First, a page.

Jasmine Tucker, National Academy of Social Insurance
Employers in 28 states owing $38.2 billion to the federal government for unemployment insurance benefits incurred an increase in their Federal Unemployment Tax Act (FUTA) tax this week. Revenues from the tax increase will go directly toward repaying the balance of the loans. A total of 35 states opted to borrow federal dollars because their unemployment insurance trust fund reserves were insufficient to weather the recent economic downturn. The deep and prolonged Great Recession, current sluggish recovery, and continued high rate of long-term unemployment have further reduced revenues and increased outgoing unemployment insurance payments.
While it is common for states to borrow from the federal trust fund during recessions, states have never had to rely on federal funds quite so heavily as in the recent economic downturn. States are able to make voluntary repayments on their federal loans whenever they receive greater unemployment insurance contributions than outgoing benefit payments. In fact, a large portion of the federal loans will be repaid through this process rather than through tax increases. However, in order to bring down the balance of these loans more quickly, employers in some borrowing states will face an increase of 0.3% on the first $7,000 of a worker’s earnings, or $21 per worker, in 2012. The tax rate will continue to increase by at least an additional $21 per worker each year until the balance of the loan is paid in full.
One of the primary obstacles to adequate state financing has been the maintenance of very low taxable wage bases (the amount of an employees’ wages upon which employers pay taxes). Federal statutes require only that states have a taxable wage base that is at least the value of the federal taxable wage base, which has remained at $7,000 since 1983. At that time, it represented 40% of the average annual wage; today $7,000 represents less than 20% of the average wage and is less than one tenth of the Social Security tax base of $110,100 (which represents roughly 2.5 times the average annual wage). While 18 states do index their wage bases, currently a majority (33) of state programs have a tax base between $7,000 and $15,000 – which, again, represents less than 20-40% of the 2010 average annual wage.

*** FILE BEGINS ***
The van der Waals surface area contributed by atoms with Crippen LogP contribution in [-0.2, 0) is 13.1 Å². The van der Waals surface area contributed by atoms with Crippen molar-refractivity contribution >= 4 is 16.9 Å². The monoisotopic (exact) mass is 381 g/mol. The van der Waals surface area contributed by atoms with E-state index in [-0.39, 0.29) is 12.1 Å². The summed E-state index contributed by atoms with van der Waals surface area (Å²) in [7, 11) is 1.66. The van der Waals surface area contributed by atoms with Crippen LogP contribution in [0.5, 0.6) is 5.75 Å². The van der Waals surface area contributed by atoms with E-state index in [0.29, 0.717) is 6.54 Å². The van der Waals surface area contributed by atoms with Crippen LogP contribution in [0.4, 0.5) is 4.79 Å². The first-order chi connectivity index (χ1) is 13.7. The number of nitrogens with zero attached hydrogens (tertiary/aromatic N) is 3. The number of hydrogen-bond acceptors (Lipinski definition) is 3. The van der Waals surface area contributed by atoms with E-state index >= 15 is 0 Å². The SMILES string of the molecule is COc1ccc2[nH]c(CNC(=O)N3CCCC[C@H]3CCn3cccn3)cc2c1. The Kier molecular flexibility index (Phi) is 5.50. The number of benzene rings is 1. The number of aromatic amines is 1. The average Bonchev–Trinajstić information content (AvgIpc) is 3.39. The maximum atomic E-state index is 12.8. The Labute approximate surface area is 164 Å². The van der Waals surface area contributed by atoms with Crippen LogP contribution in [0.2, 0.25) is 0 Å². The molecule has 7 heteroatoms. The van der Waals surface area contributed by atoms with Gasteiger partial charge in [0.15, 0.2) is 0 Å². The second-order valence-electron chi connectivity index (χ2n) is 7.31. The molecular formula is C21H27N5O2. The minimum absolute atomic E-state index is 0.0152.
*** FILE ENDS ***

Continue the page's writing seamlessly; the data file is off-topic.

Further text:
To ease the burden on employers, seven states have chosen to help repay federal loans by reducing benefits paid to unemployed workers. Others may follow suit or choose to cover part of the loan repayment from their general revenues, although these are difficult choices at a time when two out of five unemployed workers (41.3%) have been looking for work for six months or more and while states face growing deficits.
In addition to reducing benefits or increasing taxes, some states have restricted regular unemployment insurance benefit eligibility. Yet, at the same time, some have done nothing to respond to their increasing debt to the federal government and may be waiting for new federal policy actions. Three bills that would affect unemployment insurance financing were introduced in Congress last year, including one entitled “The Unemployment Insurance Solvency Act of 2011,” which would require acceptable state plans for improved long-run solvency, and in return would waive federal loan interest payments, postpone federal tax rate increases for two years, and forgive up to 60% of federal borrowing. No new proposals have been introduced thus far in 2012.
Looking ahead, what does all this mean for employed workers? The only certainty is that they will be working in a climate of continuing uncertainty about how much protection they will receive, and for how long, if they are unfortunate enough to join the ranks of the unemployed. To learn more about state unemployment insurance program solvency and prospects for improving financing, check out our recent brief, “Unemployment Insurance: Problems and Prospects.”